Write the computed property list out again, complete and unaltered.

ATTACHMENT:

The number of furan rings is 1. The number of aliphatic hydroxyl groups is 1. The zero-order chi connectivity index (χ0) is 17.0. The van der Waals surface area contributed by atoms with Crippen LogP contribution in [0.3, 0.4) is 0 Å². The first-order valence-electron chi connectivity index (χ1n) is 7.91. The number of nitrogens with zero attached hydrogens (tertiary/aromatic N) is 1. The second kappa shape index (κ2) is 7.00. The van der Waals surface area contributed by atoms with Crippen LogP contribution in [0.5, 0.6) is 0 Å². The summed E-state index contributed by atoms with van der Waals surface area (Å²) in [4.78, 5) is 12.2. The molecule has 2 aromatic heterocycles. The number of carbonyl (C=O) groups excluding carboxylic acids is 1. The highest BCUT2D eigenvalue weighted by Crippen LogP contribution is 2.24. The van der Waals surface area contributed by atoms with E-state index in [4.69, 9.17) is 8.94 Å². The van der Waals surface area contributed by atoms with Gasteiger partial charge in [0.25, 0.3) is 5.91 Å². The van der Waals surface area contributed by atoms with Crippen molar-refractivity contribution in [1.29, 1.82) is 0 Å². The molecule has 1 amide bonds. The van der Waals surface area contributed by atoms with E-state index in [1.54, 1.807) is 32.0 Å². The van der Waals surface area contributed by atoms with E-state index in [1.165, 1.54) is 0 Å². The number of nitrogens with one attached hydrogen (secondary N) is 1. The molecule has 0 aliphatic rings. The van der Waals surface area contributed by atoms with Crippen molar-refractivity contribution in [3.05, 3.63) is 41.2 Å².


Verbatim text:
The number of furan rings is 1. The number of aliphatic hydroxyl groups is 1. The zero-order chi connectivity index (χ0) is 17.0. The van der Waals surface area contributed by atoms with Crippen LogP contribution in [0.3, 0.4) is 0 Å². The first-order valence-electron chi connectivity index (χ1n) is 7.91. The number of nitrogens with zero attached hydrogens (tertiary/aromatic N) is 1. The second kappa shape index (κ2) is 7.00. The van der Waals surface area contributed by atoms with Crippen LogP contribution in [0.5, 0.6) is 0 Å². The summed E-state index contributed by atoms with van der Waals surface area (Å²) in [4.78, 5) is 12.2. The molecule has 2 aromatic heterocycles. The number of carbonyl (C=O) groups excluding carboxylic acids is 1. The highest BCUT2D eigenvalue weighted by Crippen LogP contribution is 2.24. The van der Waals surface area contributed by atoms with E-state index in [4.69, 9.17) is 8.94 Å². The van der Waals surface area contributed by atoms with Gasteiger partial charge in [0.25, 0.3) is 5.91 Å². The van der Waals surface area contributed by atoms with Crippen molar-refractivity contribution in [1.29, 1.82) is 0 Å². The molecule has 1 amide bonds. The van der Waals surface area contributed by atoms with E-state index in [1.54, 1.807) is 32.0 Å². The van der Waals surface area contributed by atoms with E-state index in [1.165, 1.54) is 0 Å². The number of nitrogens with one attached hydrogen (secondary N) is 1. The molecule has 0 aliphatic rings. The van der Waals surface area contributed by atoms with Crippen molar-refractivity contribution in [3.05, 3.63) is 41.2 Å².